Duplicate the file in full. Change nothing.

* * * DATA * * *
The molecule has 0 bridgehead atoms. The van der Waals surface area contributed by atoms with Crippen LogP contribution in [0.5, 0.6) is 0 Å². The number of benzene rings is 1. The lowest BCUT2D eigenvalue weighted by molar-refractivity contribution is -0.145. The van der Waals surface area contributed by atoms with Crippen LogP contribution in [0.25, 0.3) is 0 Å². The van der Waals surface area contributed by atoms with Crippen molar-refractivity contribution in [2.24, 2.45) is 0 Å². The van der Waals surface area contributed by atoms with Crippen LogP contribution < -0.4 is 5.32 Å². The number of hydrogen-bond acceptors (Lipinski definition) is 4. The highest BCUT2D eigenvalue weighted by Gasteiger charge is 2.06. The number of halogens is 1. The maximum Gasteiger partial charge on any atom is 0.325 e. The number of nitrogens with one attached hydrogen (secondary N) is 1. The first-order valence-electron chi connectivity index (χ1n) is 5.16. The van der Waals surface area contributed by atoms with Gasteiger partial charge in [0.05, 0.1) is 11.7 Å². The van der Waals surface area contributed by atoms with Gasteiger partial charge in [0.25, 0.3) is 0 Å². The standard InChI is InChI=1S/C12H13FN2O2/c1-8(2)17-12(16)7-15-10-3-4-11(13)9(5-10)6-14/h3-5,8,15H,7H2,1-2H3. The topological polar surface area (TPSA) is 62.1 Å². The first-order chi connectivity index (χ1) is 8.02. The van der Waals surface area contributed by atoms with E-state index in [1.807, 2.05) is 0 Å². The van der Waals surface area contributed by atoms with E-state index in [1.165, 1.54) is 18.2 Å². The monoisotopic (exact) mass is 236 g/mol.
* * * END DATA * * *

The molecule has 0 bridgehead atoms. The van der Waals surface area contributed by atoms with Crippen LogP contribution in [0.5, 0.6) is 0 Å². The number of benzene rings is 1. The lowest BCUT2D eigenvalue weighted by molar-refractivity contribution is -0.145. The van der Waals surface area contributed by atoms with Crippen LogP contribution in [0.25, 0.3) is 0 Å². The van der Waals surface area contributed by atoms with Crippen molar-refractivity contribution in [2.24, 2.45) is 0 Å². The van der Waals surface area contributed by atoms with Crippen LogP contribution < -0.4 is 5.32 Å². The number of hydrogen-bond acceptors (Lipinski definition) is 4. The highest BCUT2D eigenvalue weighted by Gasteiger charge is 2.06. The number of halogens is 1. The maximum Gasteiger partial charge on any atom is 0.325 e. The number of nitrogens with one attached hydrogen (secondary N) is 1. The first-order valence-electron chi connectivity index (χ1n) is 5.16. The van der Waals surface area contributed by atoms with Gasteiger partial charge in [0.05, 0.1) is 11.7 Å². The van der Waals surface area contributed by atoms with Gasteiger partial charge in [0.25, 0.3) is 0 Å². The standard InChI is InChI=1S/C12H13FN2O2/c1-8(2)17-12(16)7-15-10-3-4-11(13)9(5-10)6-14/h3-5,8,15H,7H2,1-2H3. The topological polar surface area (TPSA) is 62.1 Å². The first-order chi connectivity index (χ1) is 8.02. The van der Waals surface area contributed by atoms with E-state index in [1.807, 2.05) is 0 Å². The van der Waals surface area contributed by atoms with E-state index in [1.165, 1.54) is 18.2 Å². The monoisotopic (exact) mass is 236 g/mol.